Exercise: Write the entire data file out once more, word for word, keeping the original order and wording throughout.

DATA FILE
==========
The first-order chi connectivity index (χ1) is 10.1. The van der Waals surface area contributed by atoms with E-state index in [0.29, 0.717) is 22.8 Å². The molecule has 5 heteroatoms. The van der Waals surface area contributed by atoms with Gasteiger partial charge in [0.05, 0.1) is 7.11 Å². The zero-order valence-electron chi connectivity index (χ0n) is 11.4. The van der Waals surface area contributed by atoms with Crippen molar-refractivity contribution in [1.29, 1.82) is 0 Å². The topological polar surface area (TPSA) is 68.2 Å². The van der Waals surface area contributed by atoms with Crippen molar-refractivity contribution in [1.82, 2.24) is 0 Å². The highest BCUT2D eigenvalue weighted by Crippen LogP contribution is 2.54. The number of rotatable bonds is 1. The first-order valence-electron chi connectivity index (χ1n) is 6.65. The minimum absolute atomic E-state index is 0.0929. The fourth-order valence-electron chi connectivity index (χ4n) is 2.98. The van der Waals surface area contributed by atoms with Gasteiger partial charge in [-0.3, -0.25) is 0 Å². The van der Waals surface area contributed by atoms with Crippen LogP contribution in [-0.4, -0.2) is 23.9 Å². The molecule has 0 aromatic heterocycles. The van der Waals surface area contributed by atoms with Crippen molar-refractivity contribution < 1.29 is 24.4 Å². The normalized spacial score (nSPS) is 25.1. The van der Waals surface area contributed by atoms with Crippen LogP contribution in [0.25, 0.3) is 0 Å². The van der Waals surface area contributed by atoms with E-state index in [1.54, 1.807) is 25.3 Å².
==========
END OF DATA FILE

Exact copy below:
The first-order chi connectivity index (χ1) is 10.1. The van der Waals surface area contributed by atoms with E-state index in [0.29, 0.717) is 22.8 Å². The molecule has 5 heteroatoms. The van der Waals surface area contributed by atoms with Gasteiger partial charge in [0.05, 0.1) is 7.11 Å². The zero-order valence-electron chi connectivity index (χ0n) is 11.4. The van der Waals surface area contributed by atoms with Crippen molar-refractivity contribution in [1.29, 1.82) is 0 Å². The topological polar surface area (TPSA) is 68.2 Å². The van der Waals surface area contributed by atoms with Crippen molar-refractivity contribution in [1.82, 2.24) is 0 Å². The highest BCUT2D eigenvalue weighted by Crippen LogP contribution is 2.54. The number of rotatable bonds is 1. The first-order valence-electron chi connectivity index (χ1n) is 6.65. The minimum absolute atomic E-state index is 0.0929. The fourth-order valence-electron chi connectivity index (χ4n) is 2.98. The van der Waals surface area contributed by atoms with Gasteiger partial charge in [-0.3, -0.25) is 0 Å². The van der Waals surface area contributed by atoms with Crippen LogP contribution in [-0.4, -0.2) is 23.9 Å². The molecule has 0 aromatic heterocycles. The van der Waals surface area contributed by atoms with Crippen molar-refractivity contribution < 1.29 is 24.4 Å². The normalized spacial score (nSPS) is 25.1. The van der Waals surface area contributed by atoms with Crippen LogP contribution in [0.25, 0.3) is 0 Å². The van der Waals surface area contributed by atoms with E-state index in [1.54, 1.807) is 25.3 Å².